China Secretly Tries and Sentences Christian Pastor

Wang Yi, the pasto of Early Rain Convent Church in China, has been sentenced to nine years in prison. (Image: Screenshot/YouTube)

On December 30, a Chinese court sentenced the pastor of Early Rain Convent Church to nine years in prison. The pastor, Wang Yi, was charged with illegal business operations and subversion of power. The United States government raised concerns about the way the pastor has been tried by the Chinese courts as well as the persecution of religious believers in the country.

Sentencing the pastor

“We are alarmed that Pastor Wang Yi … was tried in secret and sentenced to nine years in prison in connection to his peaceful advocacy for religious freedom… This is yet another example of Beijing’s intensification of repression of Chinese Christians and members of other religious groups… We continue to call on Beijing to uphold its international commitments and promises made in its own constitution to promote religious freedom for all,” Morgan Ortagus, spokesperson of the U.S. State Department, said in a statement (Reuters).

The spokesperson also called for the immediate and unconditional release of the pastor. Back in 2006, Wang was one of three Christians from China who traveled to Washington, D.C. to visit President George W. Bush. During the meeting, Wang requested the president’s support in his efforts to promote religious freedom in China. In addition to his prison sentence, Wang will have no political rights for a period of three years. The state will also seize around US$7,200 worth of personal assets.

Wang was one of three Christians from China who traveled to Washington, D.C. to visit President George W. Bush in 2006. (Image: Screenshot / YouTube)

Early Rain Convent Church is almost 5,000 members strong. According to some of the leaders in the church, they tend to attract about 800 people to their service every week. The Church runs a primary school that caters to about 40 children and also has almost 100 students attending their seminary. Early Convent is different from most protestant churches in China since unlike others that tend to operate “underground,” Early Rain openly professes their faith, even evangelizing on the street.

The church issued a statement, stating that even though the Chinese regime might hate them, the church does not hate them back. “We desire that those public officials and law enforcement officers who are involved in this case would quickly repent and believe in the Lord, that you would know the atonement and forgiveness of sins which the Lord Jesus extends to all through his suffering on the cross, and that you would obtain eternal life and hope,” the statement said (Christian Post).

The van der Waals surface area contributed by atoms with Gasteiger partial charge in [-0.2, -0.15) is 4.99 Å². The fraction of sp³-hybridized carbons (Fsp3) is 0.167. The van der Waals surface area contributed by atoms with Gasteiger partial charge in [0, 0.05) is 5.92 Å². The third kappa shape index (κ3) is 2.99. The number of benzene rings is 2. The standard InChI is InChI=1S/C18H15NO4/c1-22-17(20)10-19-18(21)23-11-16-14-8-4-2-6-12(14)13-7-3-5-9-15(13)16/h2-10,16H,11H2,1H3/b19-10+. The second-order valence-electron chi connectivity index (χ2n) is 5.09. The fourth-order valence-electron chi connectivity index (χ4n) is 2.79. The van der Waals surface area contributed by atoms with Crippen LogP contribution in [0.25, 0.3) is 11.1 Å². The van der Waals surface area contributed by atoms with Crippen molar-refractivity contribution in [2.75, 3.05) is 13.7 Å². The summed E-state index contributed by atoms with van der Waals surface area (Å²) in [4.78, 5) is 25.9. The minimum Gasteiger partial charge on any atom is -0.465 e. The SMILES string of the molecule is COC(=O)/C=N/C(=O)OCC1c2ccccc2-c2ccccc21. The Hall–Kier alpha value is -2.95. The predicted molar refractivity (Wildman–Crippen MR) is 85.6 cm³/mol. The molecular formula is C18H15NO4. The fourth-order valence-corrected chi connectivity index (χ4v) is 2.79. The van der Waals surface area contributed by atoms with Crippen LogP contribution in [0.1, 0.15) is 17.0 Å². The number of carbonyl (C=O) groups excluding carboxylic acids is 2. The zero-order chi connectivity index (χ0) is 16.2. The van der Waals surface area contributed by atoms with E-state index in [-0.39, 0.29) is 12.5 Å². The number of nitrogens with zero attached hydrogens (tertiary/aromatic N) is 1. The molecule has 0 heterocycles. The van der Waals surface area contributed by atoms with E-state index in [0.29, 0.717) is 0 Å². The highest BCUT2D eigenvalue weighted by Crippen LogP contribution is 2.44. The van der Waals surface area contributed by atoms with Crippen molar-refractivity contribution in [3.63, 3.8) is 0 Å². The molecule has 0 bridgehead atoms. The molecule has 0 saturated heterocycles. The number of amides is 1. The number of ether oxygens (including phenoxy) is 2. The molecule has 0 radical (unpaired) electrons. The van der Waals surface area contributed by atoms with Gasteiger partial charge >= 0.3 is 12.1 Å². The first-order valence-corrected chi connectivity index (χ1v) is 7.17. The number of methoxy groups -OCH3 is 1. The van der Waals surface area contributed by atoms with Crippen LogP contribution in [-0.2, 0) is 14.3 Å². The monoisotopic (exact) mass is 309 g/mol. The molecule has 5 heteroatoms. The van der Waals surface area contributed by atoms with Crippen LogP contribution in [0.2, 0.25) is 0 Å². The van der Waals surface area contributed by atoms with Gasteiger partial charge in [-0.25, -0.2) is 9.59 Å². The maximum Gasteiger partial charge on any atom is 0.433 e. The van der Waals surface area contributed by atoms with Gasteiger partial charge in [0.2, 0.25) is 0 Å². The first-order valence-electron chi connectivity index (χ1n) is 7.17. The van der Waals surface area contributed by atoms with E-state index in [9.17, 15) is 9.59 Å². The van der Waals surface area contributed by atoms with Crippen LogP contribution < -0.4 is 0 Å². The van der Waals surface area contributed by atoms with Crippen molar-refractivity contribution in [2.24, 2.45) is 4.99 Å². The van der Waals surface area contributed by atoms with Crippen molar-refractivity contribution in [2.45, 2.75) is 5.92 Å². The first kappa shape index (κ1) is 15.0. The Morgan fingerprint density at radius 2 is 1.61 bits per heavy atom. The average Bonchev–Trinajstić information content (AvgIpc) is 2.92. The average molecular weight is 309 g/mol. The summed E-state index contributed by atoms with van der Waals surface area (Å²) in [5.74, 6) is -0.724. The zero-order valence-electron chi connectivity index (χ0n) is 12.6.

Tightening regulations

Recently, the Chinese regime proposed new administrative measures that will be applied to religious groups in the country starting February 1, 2020. Every single aspect of religious groups, from their daily gatherings to annual projects, will have to be approved by the state’s religious affairs department before they can be implemented. Failure to follow these guidelines can attract severe punishment. In addition, religious groups are also expected to promote Party ideology among their members.

Under China’s new administrative measures, every aspect of religious groups will have to be approved by the state’s religious affairs department before being implemented. (Image: Screenshot / YouTube)

Article 17 of the guidelines state that “religious organizations must spread the principles and policies of the Chinese Communist Party, as well as national laws, regulations, rules to religious personnel and religious citizens, educating religious personnel and religious citizens to support the leadership of the Chinese Communist Party, supporting the socialist system, adhering to and following the path of socialism with Chinese characteristics,” according to Asia News.

China is one of the worst countries when it comes to religious freedom. According to Open Doors USA, China is ranked 27th on its list of 50 countries where it is most difficult to live as a Christian.

From Vision Times

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